Monument Field Research: Summer 2021 Team
Papahānaumokuākea Marine National Monument Staff:
Brian Hauk is the Resource Protection Specialist for Papahānaumokuākea Marine National Monument (PMNM) and is employed by the Cooperative Institute for Marine and Atmospheric Research (CIMAR). He is acting as Chief Scientist for Cruise 1 in addition to being a backup coxswain and scientific diver. Hauk’s duties at PMNM focus on minimizing threats to PMNM resources caused by marine alien species, marine debris, vessel groundings and/or incident response activities in the monument. Hauk has participated in numerous ecological research expeditions serving as an operations lead, fish or benthic survey diver, and as a topside supervisor and/or diver during PMNM’s closed circuit mixed gas technical rebreather operations. His favorite activities include spending time with his wife, two children and dog while they explore the world in search of action and adventure.
Jason Leonard is the NOAA Marine Operations Coordinator for Papahānaumokuākea Marine National Monument. For these cruises his work focuses on supporting research and resources protection projects done in the Northwestern Hawaiian Islands. His passion is conducting diving operations to survey the deep reef areas of the Monument using closed circuit rebreathers and mixed gases. He enjoys spending time with his wife and two boys and watching pirate movies.
Luke Evancoe is a NOAA Corps Officer and the Vessel Operations Coordinator for PMNM; he will be operating as a coxswain and back up NOAA diver on the cruises. His prior assignment was on NOAA Ship Pisces in Pascagoula, MS as an Officer of the Deck while underway. He is supporting the mission of the scientific party and visiting the NW Hawaiian Islands for the first time.
Keolohilani H. Lopes Jr.
Keo Lopes is the CIMAR/Papahānaumokuākea Marine National Monument Field Logistics Coordinator with many interests and hobbies. These include cinematography, photography, documentary filmmaking, drone flying, science, more science, SCUBA diving, technical CCR diving, nitrogen narcosis, and even more science. Keo will be shooting video, flying drones, driving boats, SCUBA diving, and collecting image/video data for a wide range of scientific inquiries. He will also be the lead scientist in bringing a “Positive Mental Attitude” (PMA All Day).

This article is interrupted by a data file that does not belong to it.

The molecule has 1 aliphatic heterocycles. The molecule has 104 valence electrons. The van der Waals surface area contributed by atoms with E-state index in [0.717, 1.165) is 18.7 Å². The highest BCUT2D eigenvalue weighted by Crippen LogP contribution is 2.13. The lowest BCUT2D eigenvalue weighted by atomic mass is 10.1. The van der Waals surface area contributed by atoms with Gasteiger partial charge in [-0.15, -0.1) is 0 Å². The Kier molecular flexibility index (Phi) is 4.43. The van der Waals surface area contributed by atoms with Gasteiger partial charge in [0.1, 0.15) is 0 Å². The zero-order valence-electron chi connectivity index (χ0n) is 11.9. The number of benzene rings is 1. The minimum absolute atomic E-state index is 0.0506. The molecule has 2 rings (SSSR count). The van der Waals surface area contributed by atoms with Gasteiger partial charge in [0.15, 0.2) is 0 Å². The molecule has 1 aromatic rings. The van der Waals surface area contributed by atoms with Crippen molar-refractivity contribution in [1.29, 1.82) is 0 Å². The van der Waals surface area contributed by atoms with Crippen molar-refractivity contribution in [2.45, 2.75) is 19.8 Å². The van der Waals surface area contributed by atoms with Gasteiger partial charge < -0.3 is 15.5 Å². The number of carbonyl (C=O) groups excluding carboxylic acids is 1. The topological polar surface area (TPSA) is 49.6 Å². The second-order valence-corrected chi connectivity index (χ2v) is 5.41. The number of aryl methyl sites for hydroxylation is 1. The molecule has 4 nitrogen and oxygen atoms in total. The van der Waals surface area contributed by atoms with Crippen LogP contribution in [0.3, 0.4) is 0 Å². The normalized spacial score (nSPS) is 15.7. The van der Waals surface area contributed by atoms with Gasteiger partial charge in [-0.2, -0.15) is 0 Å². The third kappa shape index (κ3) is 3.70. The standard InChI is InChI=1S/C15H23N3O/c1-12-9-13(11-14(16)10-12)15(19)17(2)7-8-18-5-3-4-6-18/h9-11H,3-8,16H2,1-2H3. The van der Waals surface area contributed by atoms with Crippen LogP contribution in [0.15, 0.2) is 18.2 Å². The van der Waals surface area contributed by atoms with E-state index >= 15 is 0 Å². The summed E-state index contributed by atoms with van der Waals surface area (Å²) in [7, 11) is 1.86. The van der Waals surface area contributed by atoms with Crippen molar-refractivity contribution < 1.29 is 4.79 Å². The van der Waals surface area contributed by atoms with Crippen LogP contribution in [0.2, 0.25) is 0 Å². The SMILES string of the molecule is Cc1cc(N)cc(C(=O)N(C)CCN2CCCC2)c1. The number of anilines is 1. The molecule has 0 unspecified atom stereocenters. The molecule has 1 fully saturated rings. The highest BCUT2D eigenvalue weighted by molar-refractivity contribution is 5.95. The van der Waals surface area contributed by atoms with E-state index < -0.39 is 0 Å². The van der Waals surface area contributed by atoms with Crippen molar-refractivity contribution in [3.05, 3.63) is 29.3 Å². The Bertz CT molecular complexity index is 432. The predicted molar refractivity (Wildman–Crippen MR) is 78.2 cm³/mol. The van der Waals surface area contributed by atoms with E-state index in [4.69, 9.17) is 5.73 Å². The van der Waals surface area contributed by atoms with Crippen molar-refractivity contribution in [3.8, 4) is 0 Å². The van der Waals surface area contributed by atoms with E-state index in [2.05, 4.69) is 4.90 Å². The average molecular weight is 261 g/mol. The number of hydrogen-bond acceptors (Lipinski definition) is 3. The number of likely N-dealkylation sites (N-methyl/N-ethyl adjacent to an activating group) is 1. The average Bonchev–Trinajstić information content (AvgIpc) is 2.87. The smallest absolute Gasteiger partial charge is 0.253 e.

Arik Dadez was born and raised on Maui. He works in the water quality lab at UH Maui College. His passion is to fish and scuba dive.
James Fumo is a PhD student studying the biogeography and taxonomy of marine algae in the Hawaiian Islands with Dr. Alison Sherwood at UH Mānoa. He is especially interested in the processes driving the evolution of algal species diversity across the Pacific. In Papahānaumokuākea he will be conducting eDNA surveys for future studies by Dr. Peter Marko and Patrick Nichols and SCUBA diving on the reefs of Manawai (Pearl and Hermes Atoll) to assess the impact of the nuisance alga Chondria tumulosa. In his free time he enjoys diving, surfing, hiking, playing music, and a good cup of coffee.
Heather Spalding is an Assistant Professor, College of Charleston, with a BS from Southampton College, Long Island University, MS from Moss Landing Marine Laboratories, San Francisco State University, and PhD from the University of Hawaii at Manoa, where she has also done postdoctoral studies.
Macroalgae, or limu, are an integral component of coastal marine ecosystems from arctic to tropical environments. The ability of macroalgae to occur from the exposed shores of the intertidal to the dimly-lit reaches of the mesophotic across a range of environmental conditions makes this organismal group a fascinating subject for research across wide gradients of light, temperature, nutrients, and herbivory. The theme of her research has focused on the ecological and physiological interactions generating and maintaining the distribution, abundance, and biodiversity of macroalgae and corals. Within the monument, Spalding will be studying the ecology of the newly discovered, cryptogenic alga Chondria tumulosa and its interactions with native limu and corals. le they explore the world in search of action and adventure.
Taylor Williams was born and raised along the Central Coast of California before moving to Oahu and earning her B.S. in Marine Biology at the University of Hawaii, Manoa. She is currently a masters student in Dr. Heather Spalding’s lab at the College of Charleston where she is studying the population connectivity of Chondria tumulosa, a cryptogenic red alga found at Manawai. After she completes her masters program she plans to pursue a PhD in hopes of continuing her career in science.
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